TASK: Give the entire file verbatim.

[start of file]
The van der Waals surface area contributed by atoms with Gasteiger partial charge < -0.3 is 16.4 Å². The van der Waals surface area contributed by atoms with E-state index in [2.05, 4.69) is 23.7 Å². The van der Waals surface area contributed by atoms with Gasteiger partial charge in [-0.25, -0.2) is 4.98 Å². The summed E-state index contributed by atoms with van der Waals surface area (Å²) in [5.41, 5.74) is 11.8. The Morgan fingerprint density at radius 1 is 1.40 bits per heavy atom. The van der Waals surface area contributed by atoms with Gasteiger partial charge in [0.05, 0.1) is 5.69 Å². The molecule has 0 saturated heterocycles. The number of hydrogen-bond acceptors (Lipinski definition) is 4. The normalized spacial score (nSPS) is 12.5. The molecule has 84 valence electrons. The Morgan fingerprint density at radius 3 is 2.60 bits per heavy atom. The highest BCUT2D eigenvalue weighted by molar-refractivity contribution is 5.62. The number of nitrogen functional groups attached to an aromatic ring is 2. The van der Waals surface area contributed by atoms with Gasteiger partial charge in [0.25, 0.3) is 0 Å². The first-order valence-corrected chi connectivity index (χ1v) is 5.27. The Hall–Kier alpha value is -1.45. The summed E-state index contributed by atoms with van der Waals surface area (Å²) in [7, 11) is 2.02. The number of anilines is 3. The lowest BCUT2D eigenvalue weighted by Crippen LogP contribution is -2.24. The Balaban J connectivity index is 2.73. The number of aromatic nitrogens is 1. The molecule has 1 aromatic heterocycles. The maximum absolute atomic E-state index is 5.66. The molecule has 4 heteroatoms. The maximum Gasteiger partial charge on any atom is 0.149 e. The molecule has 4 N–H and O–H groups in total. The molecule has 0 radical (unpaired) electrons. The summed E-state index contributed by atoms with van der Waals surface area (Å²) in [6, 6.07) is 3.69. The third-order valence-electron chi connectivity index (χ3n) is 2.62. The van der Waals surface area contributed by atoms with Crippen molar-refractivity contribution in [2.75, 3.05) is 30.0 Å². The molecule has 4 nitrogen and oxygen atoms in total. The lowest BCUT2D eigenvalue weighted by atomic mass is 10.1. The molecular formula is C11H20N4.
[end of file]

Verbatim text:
The van der Waals surface area contributed by atoms with Gasteiger partial charge < -0.3 is 16.4 Å². The van der Waals surface area contributed by atoms with E-state index in [2.05, 4.69) is 23.7 Å². The van der Waals surface area contributed by atoms with Gasteiger partial charge in [-0.25, -0.2) is 4.98 Å². The summed E-state index contributed by atoms with van der Waals surface area (Å²) in [5.41, 5.74) is 11.8. The Morgan fingerprint density at radius 1 is 1.40 bits per heavy atom. The van der Waals surface area contributed by atoms with Gasteiger partial charge in [0.05, 0.1) is 5.69 Å². The molecule has 0 saturated heterocycles. The number of hydrogen-bond acceptors (Lipinski definition) is 4. The normalized spacial score (nSPS) is 12.5. The molecule has 84 valence electrons. The Morgan fingerprint density at radius 3 is 2.60 bits per heavy atom. The highest BCUT2D eigenvalue weighted by molar-refractivity contribution is 5.62. The number of nitrogen functional groups attached to an aromatic ring is 2. The van der Waals surface area contributed by atoms with Gasteiger partial charge in [0.25, 0.3) is 0 Å². The first-order valence-corrected chi connectivity index (χ1v) is 5.27. The Hall–Kier alpha value is -1.45. The summed E-state index contributed by atoms with van der Waals surface area (Å²) in [7, 11) is 2.02. The number of anilines is 3. The lowest BCUT2D eigenvalue weighted by Crippen LogP contribution is -2.24. The Balaban J connectivity index is 2.73. The number of aromatic nitrogens is 1. The molecule has 1 aromatic heterocycles. The maximum absolute atomic E-state index is 5.66. The molecule has 4 heteroatoms. The maximum Gasteiger partial charge on any atom is 0.149 e. The molecule has 4 N–H and O–H groups in total. The molecule has 0 radical (unpaired) electrons. The summed E-state index contributed by atoms with van der Waals surface area (Å²) in [6, 6.07) is 3.69. The third-order valence-electron chi connectivity index (χ3n) is 2.62. The van der Waals surface area contributed by atoms with Crippen molar-refractivity contribution in [2.75, 3.05) is 30.0 Å². The molecule has 4 nitrogen and oxygen atoms in total. The lowest BCUT2D eigenvalue weighted by atomic mass is 10.1. The molecular formula is C11H20N4.